Make sure to not overlook the -c option. Otherwise you will get a puzzling No such file or directory error message. – asmaier Dec 6 '13 at 12:22
here's a great ps replacement that makes use of find with piping inside an exec'd shell: /usr/bin/find /proc -mindepth 1 -maxdepth 1 -type d -regex '.*/[0-9]+' -print -exec bash -c "cat {}/cmdline | tr '\\0' ' ' ; echo" \; – parity3 Aug 2 '14 at 2:11
Example of finding files and renaming them with sed using regular expression find -type f -name '*.mdds' -exec sh -c "echo {} | sed -e 's/_[0-9]\+//g' | xargs mv {}" \; – Rostfrei Nov 4 '15 at 7:06
find . -name "file_*" -follow -type f -print0 | xargs -0 zcat | agrep -dEOE 'grep'
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Hoping to avoid -print and xargs for efficiency reasons. Maybe that's really my problem: find cannot handle piped commands through -exec – someguy Nov 20 '08 at 22:09
This doesn't work with files with spaces in their names; to fix, replace -print with -print0 and add the -0 option to xargs – Adam Rosenfield Nov 20 '08 at 22:44
@someguy - Wha? Avoiding xargs for efficiency reasons? Calling one instance of zcat, and passing it a list of multiple files, is far more efficient than exec-ing a new instance of it for each found file. – Sherm Pendley Nov 20 '08 at 22:44
@Adam - I've made your suggested change. 99% of the time when I'm doing finds, it's in my source code directories, and none of the files there have spaces so I don't bother with print0. Now my documents directory, on the other hand, I remember the print0. – Paul Tomblin Nov 21 '08 at 15:12

You can also pipe to a while loop that can do multiple actions on the file which find locates. So here is one for looking in jar archives for a given java class file in folder with a large distro of jar files

find /usr/lib/eclipse/plugins -type f -name \*.jar | while read jar; do echo $jar; jar tf $jar | fgrep IObservableList ; done

the key point being that the while loop contains multiple commands referencing the passed in file name separated by semicolon and these commands can include pipes. So in that example I echo the name of the matching file then list what is in the archive filtering for a given class name. The output looks like:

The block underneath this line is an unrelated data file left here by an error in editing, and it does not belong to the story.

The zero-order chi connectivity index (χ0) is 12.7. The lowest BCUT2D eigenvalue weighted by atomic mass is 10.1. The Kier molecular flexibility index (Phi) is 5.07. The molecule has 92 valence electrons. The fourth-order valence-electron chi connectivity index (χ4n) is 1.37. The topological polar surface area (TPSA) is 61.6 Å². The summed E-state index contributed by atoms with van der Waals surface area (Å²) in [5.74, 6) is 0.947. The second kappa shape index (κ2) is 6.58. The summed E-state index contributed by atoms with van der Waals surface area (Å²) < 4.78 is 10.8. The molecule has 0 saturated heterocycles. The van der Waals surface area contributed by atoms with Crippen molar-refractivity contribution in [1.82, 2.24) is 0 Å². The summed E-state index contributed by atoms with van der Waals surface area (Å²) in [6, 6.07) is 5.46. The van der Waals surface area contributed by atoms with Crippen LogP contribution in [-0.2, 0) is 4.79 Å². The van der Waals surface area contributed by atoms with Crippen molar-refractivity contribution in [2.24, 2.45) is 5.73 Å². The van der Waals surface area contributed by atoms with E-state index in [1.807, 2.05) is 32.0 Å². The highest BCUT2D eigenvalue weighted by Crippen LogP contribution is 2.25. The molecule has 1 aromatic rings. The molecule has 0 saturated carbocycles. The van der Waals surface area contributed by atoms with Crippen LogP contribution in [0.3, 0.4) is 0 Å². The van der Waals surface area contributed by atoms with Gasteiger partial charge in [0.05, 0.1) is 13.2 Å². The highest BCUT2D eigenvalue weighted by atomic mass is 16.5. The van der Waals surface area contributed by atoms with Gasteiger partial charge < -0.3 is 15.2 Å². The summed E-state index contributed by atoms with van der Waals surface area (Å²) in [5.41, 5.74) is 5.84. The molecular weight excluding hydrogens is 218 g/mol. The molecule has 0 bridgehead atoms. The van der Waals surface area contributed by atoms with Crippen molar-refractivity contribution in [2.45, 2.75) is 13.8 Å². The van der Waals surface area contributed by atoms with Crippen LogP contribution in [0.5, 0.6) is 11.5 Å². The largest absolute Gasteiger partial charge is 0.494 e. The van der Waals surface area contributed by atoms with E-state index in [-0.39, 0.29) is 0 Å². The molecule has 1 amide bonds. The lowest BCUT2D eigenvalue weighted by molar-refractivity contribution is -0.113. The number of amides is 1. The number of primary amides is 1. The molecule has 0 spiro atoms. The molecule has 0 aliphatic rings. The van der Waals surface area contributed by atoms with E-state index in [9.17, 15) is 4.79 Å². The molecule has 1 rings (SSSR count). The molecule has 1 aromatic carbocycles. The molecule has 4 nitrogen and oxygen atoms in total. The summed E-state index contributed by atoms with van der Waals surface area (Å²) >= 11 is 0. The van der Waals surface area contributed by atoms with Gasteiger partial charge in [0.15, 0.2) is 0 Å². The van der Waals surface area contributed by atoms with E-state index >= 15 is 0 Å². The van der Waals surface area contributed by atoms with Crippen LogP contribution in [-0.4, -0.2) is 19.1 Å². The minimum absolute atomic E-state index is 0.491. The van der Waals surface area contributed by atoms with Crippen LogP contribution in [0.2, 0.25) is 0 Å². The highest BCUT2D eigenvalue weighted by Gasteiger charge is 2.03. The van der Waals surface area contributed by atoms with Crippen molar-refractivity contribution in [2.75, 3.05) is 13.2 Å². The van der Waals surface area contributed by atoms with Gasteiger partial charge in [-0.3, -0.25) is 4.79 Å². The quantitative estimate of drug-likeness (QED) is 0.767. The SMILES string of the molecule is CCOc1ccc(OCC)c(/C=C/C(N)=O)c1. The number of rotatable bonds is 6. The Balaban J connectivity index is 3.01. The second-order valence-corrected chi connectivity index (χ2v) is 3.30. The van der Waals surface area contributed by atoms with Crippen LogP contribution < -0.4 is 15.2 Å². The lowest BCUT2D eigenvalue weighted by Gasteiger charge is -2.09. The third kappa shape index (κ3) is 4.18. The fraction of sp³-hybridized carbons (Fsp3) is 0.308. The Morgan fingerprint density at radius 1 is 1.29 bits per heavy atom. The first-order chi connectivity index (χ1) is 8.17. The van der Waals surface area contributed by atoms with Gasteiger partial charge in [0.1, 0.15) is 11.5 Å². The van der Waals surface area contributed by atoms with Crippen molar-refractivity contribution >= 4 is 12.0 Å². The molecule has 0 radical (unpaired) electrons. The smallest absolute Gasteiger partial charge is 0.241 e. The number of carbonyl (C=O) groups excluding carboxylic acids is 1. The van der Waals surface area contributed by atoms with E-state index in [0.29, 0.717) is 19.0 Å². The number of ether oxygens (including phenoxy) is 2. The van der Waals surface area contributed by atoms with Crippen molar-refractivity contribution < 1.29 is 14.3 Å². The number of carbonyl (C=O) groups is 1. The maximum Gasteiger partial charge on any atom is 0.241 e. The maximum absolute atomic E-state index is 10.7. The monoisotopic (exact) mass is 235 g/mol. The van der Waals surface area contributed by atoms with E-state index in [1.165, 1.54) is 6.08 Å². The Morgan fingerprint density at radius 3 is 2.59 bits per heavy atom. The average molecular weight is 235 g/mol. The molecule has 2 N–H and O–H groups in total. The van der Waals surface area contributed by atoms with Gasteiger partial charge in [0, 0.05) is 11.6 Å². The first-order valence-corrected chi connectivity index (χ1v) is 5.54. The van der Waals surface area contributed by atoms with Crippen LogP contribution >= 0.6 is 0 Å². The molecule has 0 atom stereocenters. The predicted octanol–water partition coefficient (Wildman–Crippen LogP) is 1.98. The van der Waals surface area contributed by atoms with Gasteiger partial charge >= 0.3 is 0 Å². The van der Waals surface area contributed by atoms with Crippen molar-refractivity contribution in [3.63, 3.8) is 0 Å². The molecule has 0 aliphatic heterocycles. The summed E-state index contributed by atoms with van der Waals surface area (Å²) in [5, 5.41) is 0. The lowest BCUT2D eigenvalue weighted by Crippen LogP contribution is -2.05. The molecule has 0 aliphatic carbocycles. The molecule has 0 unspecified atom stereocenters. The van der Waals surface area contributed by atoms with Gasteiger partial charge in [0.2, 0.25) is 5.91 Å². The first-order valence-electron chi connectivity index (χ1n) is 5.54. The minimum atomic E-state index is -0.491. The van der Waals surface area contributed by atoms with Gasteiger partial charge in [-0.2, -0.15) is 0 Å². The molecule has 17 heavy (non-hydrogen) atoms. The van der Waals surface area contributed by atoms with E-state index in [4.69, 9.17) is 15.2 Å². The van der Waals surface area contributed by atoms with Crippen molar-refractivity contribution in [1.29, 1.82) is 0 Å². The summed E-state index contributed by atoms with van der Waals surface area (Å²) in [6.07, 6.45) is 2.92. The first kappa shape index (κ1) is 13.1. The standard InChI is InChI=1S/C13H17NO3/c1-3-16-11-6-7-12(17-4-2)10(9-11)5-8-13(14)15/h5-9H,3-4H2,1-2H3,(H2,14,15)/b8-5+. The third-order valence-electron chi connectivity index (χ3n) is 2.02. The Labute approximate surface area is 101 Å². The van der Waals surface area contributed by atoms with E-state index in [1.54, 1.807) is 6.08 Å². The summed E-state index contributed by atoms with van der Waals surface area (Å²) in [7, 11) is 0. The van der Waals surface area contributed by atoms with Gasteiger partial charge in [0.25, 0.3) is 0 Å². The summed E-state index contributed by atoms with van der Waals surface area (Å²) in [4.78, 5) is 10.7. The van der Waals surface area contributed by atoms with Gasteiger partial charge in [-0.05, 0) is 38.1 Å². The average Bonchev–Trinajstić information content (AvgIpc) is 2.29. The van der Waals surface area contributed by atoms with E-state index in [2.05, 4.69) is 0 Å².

/usr/lib/eclipse/plugins/org.eclipse.core.contenttype.source_3.4.1.R35x_v20090826-0451.jar /usr/lib/eclipse/plugins/org.eclipse.core.databinding.observable_1.2.0.M20090902-0800.jar org/eclipse/core/databinding/observable/list/IObservableList.class /usr/lib/eclipse/plugins/org.eclipse.search.source_3.5.1.r351_v20090708-0800.jar /usr/lib/eclipse/plugins/org.eclipse.jdt.apt.core.source_3.3.202.R35x_v20091130-2300.jar /usr/lib/eclipse/plugins/org.eclipse.cvs.source_1.0.400.v201002111343.jar /usr/lib/eclipse/plugins/org.eclipse.help.appserver_3.1.400.v20090429_1800.jar

in my bash shell (xubuntu10.04/xfce) it really does make the matched classname bold as the fgrep highlights the matched string; this makes it really easy to scan down the list of hundreds of jar files that were searched and easily see any matches.

on windows you can do the same thing with:

for /R %j in (*.jar) do @echo %j & @jar tf %j | findstr IObservableList

note that in that on windows the command separator is '&' not ';' and that the '@' suppresses the echo of the command to give a tidy output just like the linux find output above; although findstr is not make the matched string bold so you have to look a bit closer at the output to see the matched class name. It turns out that the windows 'for' command knows quite a few tricks such as looping through text files...